The Institute picked a desperate time to start out in life. With the help of the Chemical Foundation, now decreasingly required, we are successfully pulling through. All the journals but THE REVIEW OF SCIENTIFIC INSTRUMENTS and THE JOURNAL OF CHEMICAL PHYSICS are self-supporting and, with the increase in subscriptions which has already started, should be able to expand provided the NRA does not increase costs too much. THE JOURNAL OF CHEMICAL PHYSICS will have to hold down its pages – it is already sizeable – against pressure for publication in it, for another two years. Then it should be self-supporting. The difficult problem of the R.S.I. for 1934 will be discussed by the Executive Committee but I want to urge that Committee to hold another meeting – in July perhaps – to lay out the plan for 1935 and beyond.

Some of the salaries paid in this office are adequate but several are too small to retain the services we get for them as times improve. No great increase in our total expense will be necessary but some suitable system for raises should be adopted. Last year I spoke of a weakness in our organization that we were too dependent on Miss Mitchell. If she got sick I had no idea how the journal business would go on. The Board authorized the use of a part of my salary, saved during two months leave of absence, to employ on trial Miss Griffin in the hope that she would be competent to serve as Miss Mitchell’s understudy. I’m happy to report that she is a success and we are fairly secure from disaster to the journal publication end of our business. Our business increased so much during 1933 that we needed her services anyway and have no(w) added her to the regular payroll.

I wish I had someone in my own office to help with routine cost accounting, preparation of reports and other routine items which I am at present the only one who can handle. They occupy time which could otherwise be used in writing releases for newspapers and R.S.I. editorials explaining and urging Institute aims, in appealing to manufacturers for advertisements and to industries for financial assistance, and engaging in promotional work for the journals, for the science of physics and for the profession as well as for science and scientists in general. Except for short emergency periods, however, I don’t think the Institute’s pocketbook would stand the necessary salary.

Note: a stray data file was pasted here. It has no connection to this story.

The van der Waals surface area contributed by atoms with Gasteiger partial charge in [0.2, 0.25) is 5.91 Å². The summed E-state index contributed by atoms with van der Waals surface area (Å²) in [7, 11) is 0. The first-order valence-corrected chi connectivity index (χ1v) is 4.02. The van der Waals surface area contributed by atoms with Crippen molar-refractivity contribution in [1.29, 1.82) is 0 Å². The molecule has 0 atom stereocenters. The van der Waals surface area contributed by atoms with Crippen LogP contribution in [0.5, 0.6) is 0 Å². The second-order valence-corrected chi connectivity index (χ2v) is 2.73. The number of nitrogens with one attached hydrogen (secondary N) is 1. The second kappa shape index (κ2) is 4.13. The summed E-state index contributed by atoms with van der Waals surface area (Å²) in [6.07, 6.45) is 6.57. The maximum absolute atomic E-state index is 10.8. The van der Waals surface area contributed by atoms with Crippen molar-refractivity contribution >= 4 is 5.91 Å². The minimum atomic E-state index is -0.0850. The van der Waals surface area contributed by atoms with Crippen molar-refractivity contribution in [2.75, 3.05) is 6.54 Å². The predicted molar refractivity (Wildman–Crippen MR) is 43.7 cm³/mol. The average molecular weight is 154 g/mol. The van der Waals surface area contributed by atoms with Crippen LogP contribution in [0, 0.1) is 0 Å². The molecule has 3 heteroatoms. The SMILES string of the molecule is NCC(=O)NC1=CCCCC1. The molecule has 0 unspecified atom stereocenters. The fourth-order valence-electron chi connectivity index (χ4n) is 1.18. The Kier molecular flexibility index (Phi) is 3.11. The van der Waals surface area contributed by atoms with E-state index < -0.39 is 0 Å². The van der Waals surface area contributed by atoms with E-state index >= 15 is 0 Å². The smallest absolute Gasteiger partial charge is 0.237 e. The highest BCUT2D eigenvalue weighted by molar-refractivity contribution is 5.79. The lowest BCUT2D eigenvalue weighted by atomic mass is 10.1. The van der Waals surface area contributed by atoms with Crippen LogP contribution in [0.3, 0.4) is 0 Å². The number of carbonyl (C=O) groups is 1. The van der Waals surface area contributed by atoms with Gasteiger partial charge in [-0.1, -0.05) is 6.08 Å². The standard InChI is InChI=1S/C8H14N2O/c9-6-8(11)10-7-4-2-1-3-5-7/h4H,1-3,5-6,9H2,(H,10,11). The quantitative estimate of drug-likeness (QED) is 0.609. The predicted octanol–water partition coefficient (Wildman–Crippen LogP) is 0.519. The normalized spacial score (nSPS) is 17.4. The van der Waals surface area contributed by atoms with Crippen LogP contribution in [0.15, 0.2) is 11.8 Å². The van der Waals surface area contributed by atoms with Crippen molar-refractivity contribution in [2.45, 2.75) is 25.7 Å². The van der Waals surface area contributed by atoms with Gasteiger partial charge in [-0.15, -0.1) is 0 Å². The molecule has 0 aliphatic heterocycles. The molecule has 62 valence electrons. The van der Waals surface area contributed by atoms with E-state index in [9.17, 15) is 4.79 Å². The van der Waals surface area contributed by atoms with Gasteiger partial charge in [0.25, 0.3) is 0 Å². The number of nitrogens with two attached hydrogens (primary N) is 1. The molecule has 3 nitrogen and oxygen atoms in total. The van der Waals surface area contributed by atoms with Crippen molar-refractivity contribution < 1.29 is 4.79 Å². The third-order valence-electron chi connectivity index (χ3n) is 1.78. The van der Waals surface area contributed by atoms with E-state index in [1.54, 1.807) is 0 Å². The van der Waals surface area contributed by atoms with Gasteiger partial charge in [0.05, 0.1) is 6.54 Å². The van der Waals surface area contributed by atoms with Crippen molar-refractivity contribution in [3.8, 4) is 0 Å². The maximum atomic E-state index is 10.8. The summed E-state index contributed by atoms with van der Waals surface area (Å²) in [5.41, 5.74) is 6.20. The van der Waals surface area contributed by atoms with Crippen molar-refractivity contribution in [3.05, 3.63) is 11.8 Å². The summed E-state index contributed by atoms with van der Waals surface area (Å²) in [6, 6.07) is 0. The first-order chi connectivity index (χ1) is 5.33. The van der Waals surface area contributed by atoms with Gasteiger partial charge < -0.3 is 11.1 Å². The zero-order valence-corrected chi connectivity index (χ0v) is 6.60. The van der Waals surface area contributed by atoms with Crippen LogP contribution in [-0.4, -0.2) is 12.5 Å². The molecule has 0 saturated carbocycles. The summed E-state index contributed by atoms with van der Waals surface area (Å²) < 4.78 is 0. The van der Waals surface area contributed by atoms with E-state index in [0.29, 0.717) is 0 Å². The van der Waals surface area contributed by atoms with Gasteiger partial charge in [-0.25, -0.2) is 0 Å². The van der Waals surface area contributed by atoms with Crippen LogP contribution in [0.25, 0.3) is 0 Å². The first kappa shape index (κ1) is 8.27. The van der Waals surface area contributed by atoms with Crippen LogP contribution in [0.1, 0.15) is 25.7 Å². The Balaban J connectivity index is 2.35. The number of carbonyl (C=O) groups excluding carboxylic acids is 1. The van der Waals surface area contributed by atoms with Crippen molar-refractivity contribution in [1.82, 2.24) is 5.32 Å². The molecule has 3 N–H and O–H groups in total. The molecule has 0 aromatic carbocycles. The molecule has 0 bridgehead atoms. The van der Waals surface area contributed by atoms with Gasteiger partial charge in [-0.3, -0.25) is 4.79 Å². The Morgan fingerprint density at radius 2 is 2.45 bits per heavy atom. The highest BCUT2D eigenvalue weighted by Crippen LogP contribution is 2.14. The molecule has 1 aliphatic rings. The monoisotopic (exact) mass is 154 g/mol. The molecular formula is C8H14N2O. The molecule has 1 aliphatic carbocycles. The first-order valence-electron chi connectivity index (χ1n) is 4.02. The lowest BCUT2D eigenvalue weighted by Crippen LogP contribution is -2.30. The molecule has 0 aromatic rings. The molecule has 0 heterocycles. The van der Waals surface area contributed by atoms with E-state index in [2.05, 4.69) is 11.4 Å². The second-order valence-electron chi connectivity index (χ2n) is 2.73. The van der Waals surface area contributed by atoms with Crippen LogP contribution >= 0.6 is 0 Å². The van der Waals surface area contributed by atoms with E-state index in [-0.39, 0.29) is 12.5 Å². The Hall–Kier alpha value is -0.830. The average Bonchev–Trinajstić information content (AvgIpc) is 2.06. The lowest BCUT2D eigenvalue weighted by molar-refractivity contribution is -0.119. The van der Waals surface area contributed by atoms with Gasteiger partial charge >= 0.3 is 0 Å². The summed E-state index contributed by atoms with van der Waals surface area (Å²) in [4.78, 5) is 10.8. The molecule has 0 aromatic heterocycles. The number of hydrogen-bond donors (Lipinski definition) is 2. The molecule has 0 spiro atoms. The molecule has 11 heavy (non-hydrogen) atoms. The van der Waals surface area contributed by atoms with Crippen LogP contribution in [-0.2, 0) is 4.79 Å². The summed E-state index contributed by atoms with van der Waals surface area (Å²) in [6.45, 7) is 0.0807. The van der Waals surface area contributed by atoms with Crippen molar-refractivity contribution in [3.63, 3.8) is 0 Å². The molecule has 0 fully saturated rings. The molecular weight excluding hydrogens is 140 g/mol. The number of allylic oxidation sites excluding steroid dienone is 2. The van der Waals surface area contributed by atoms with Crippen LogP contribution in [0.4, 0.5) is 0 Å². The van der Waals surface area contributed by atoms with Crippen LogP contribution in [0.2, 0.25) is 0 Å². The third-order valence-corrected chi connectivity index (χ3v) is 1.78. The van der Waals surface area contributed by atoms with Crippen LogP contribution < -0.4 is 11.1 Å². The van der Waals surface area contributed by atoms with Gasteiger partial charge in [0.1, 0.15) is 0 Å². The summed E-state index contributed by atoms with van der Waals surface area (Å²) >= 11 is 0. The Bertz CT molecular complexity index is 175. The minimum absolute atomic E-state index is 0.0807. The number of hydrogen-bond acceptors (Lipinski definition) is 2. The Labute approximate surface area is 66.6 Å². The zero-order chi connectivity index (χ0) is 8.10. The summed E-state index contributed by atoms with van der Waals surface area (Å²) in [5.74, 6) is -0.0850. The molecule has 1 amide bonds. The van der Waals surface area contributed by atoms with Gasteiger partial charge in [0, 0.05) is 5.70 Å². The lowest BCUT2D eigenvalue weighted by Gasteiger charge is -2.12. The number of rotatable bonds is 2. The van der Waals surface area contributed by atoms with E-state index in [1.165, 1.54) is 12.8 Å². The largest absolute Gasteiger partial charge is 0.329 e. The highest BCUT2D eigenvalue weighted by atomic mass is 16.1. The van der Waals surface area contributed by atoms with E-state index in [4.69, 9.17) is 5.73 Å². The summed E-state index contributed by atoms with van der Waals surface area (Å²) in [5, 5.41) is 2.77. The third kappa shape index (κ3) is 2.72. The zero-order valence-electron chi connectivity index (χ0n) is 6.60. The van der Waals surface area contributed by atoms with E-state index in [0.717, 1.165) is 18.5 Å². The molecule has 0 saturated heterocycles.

Mr. Chairman, a number of detailed matters will require comment later in the meeting but for the present this report can close with the statement that the future of the Institute on a stable self-supporting basis seems readily feasible providing the R.S.I. can be run without a deficit. As to that, we’ll hear more later.”


The Secretary reported that at the annual meeting of the American Institute of Physics Incorporated on February 23, 1934, at Columbia University, New York, New York, the Chairman made a report on the state of the Institute and a tentative financial report stating that the full audit would be sent out to each of the member societies in a short time after the meeting.

The Directors or members of the Governing Board were elected as follows:

American Physical Society:

  • George B. Pegram to succeed himself – term until 1937


Optical Society of America:


  • E.C. Crittenden to succeed Loyd A. Jones – term until 1937


Acoustical Society of America:


  • V.O. Knudsen to succeed Wallace Waterfall – term until 1936
  • Wallace Waterfall to succeed D.C. Miller – term until 1937


Society of Rheology:


  • S.E. Sheppard to succeed W.P. Davey – term until 1935
  • E.C. Bingham to succeed himself – term until 1935
  • A. Stuart Hunter to succeed himself – term until 1935


American Association of Physics Teachers:


  • Frederic Palmer Jr. to succeed himself – term until 1937




  1. Foreign postage:

    The Minutes of the meeting of the Exectutive Committee of the Governing Board of March 3, 1934 were read.

    In accordance with the action of the Executive Committee on motion it was voted: